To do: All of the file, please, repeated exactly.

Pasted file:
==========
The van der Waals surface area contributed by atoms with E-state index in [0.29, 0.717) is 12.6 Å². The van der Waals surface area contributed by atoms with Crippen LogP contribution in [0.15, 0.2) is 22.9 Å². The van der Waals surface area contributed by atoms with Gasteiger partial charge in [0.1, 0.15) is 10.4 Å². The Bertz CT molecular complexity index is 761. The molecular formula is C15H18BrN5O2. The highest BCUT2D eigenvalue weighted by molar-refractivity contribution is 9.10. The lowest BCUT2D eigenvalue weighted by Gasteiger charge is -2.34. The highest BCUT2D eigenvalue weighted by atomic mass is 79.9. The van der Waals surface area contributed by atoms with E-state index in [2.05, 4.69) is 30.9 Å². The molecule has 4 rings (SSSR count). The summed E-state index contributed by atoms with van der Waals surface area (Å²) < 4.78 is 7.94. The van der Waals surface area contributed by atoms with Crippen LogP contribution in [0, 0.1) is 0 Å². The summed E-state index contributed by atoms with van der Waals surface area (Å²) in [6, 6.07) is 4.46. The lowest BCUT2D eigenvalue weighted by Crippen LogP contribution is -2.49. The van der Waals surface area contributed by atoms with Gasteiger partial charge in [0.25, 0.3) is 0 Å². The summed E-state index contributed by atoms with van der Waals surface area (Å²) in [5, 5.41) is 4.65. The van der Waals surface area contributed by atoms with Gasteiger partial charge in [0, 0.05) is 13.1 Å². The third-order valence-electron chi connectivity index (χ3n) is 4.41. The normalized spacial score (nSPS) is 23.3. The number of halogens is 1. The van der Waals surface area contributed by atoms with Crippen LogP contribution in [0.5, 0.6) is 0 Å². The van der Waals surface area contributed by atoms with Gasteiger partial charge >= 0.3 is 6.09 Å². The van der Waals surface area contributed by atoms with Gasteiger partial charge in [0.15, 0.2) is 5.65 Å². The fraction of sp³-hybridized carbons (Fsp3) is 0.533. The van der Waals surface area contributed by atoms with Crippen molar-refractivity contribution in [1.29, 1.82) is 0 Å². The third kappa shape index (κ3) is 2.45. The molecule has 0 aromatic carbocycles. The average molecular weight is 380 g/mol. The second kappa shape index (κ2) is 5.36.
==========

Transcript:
The van der Waals surface area contributed by atoms with E-state index in [0.29, 0.717) is 12.6 Å². The van der Waals surface area contributed by atoms with Crippen LogP contribution in [0.15, 0.2) is 22.9 Å². The van der Waals surface area contributed by atoms with Gasteiger partial charge in [0.1, 0.15) is 10.4 Å². The Bertz CT molecular complexity index is 761. The molecular formula is C15H18BrN5O2. The highest BCUT2D eigenvalue weighted by molar-refractivity contribution is 9.10. The lowest BCUT2D eigenvalue weighted by Gasteiger charge is -2.34. The highest BCUT2D eigenvalue weighted by atomic mass is 79.9. The van der Waals surface area contributed by atoms with E-state index in [2.05, 4.69) is 30.9 Å². The molecule has 4 rings (SSSR count). The summed E-state index contributed by atoms with van der Waals surface area (Å²) < 4.78 is 7.94. The van der Waals surface area contributed by atoms with Crippen LogP contribution in [0, 0.1) is 0 Å². The summed E-state index contributed by atoms with van der Waals surface area (Å²) in [6, 6.07) is 4.46. The lowest BCUT2D eigenvalue weighted by Crippen LogP contribution is -2.49. The van der Waals surface area contributed by atoms with Gasteiger partial charge in [0.25, 0.3) is 0 Å². The summed E-state index contributed by atoms with van der Waals surface area (Å²) in [5, 5.41) is 4.65. The van der Waals surface area contributed by atoms with Gasteiger partial charge in [0, 0.05) is 13.1 Å². The third-order valence-electron chi connectivity index (χ3n) is 4.41. The normalized spacial score (nSPS) is 23.3. The number of halogens is 1. The van der Waals surface area contributed by atoms with Crippen LogP contribution in [0.5, 0.6) is 0 Å². The van der Waals surface area contributed by atoms with Gasteiger partial charge >= 0.3 is 6.09 Å². The van der Waals surface area contributed by atoms with Gasteiger partial charge in [0.15, 0.2) is 5.65 Å². The fraction of sp³-hybridized carbons (Fsp3) is 0.533. The van der Waals surface area contributed by atoms with Crippen molar-refractivity contribution in [1.29, 1.82) is 0 Å². The third kappa shape index (κ3) is 2.45. The molecule has 0 aromatic carbocycles. The average molecular weight is 380 g/mol. The second kappa shape index (κ2) is 5.36.